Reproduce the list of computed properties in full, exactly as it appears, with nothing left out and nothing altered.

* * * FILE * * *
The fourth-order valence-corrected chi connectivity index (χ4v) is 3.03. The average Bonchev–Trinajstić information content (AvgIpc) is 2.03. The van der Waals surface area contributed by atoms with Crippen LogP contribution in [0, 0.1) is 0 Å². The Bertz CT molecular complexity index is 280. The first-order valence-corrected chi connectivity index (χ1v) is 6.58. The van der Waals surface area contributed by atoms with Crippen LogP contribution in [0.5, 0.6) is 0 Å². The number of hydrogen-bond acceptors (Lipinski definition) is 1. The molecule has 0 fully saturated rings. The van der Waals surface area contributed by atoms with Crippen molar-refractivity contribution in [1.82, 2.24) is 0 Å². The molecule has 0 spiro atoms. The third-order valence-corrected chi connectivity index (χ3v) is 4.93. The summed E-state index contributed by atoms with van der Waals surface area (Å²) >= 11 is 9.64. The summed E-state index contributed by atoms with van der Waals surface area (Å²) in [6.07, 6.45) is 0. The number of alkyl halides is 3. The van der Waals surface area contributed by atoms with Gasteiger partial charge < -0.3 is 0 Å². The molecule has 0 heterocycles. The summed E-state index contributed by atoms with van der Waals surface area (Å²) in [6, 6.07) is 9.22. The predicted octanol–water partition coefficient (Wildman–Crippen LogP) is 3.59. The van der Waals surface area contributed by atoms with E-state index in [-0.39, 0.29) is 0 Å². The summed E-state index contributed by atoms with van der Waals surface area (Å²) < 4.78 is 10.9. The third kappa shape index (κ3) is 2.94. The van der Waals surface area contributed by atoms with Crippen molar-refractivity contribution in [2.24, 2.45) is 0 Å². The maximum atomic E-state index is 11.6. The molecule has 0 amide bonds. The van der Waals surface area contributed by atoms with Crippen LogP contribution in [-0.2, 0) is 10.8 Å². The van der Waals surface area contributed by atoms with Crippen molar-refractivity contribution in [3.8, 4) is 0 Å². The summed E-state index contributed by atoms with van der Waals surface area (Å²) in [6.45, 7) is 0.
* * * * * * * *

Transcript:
The fourth-order valence-corrected chi connectivity index (χ4v) is 3.03. The average Bonchev–Trinajstić information content (AvgIpc) is 2.03. The van der Waals surface area contributed by atoms with Crippen LogP contribution in [0, 0.1) is 0 Å². The Bertz CT molecular complexity index is 280. The first-order valence-corrected chi connectivity index (χ1v) is 6.58. The van der Waals surface area contributed by atoms with Crippen LogP contribution in [0.5, 0.6) is 0 Å². The number of hydrogen-bond acceptors (Lipinski definition) is 1. The molecule has 0 fully saturated rings. The van der Waals surface area contributed by atoms with Crippen molar-refractivity contribution in [1.82, 2.24) is 0 Å². The molecule has 0 spiro atoms. The third-order valence-corrected chi connectivity index (χ3v) is 4.93. The summed E-state index contributed by atoms with van der Waals surface area (Å²) >= 11 is 9.64. The summed E-state index contributed by atoms with van der Waals surface area (Å²) in [6.07, 6.45) is 0. The number of alkyl halides is 3. The van der Waals surface area contributed by atoms with Gasteiger partial charge < -0.3 is 0 Å². The molecule has 0 heterocycles. The summed E-state index contributed by atoms with van der Waals surface area (Å²) in [6, 6.07) is 9.22. The predicted octanol–water partition coefficient (Wildman–Crippen LogP) is 3.59. The van der Waals surface area contributed by atoms with E-state index in [-0.39, 0.29) is 0 Å². The summed E-state index contributed by atoms with van der Waals surface area (Å²) < 4.78 is 10.9. The third kappa shape index (κ3) is 2.94. The van der Waals surface area contributed by atoms with Crippen molar-refractivity contribution in [2.24, 2.45) is 0 Å². The maximum atomic E-state index is 11.6. The molecule has 0 amide bonds. The van der Waals surface area contributed by atoms with Crippen LogP contribution in [-0.2, 0) is 10.8 Å². The van der Waals surface area contributed by atoms with Crippen molar-refractivity contribution in [3.8, 4) is 0 Å². The summed E-state index contributed by atoms with van der Waals surface area (Å²) in [6.45, 7) is 0.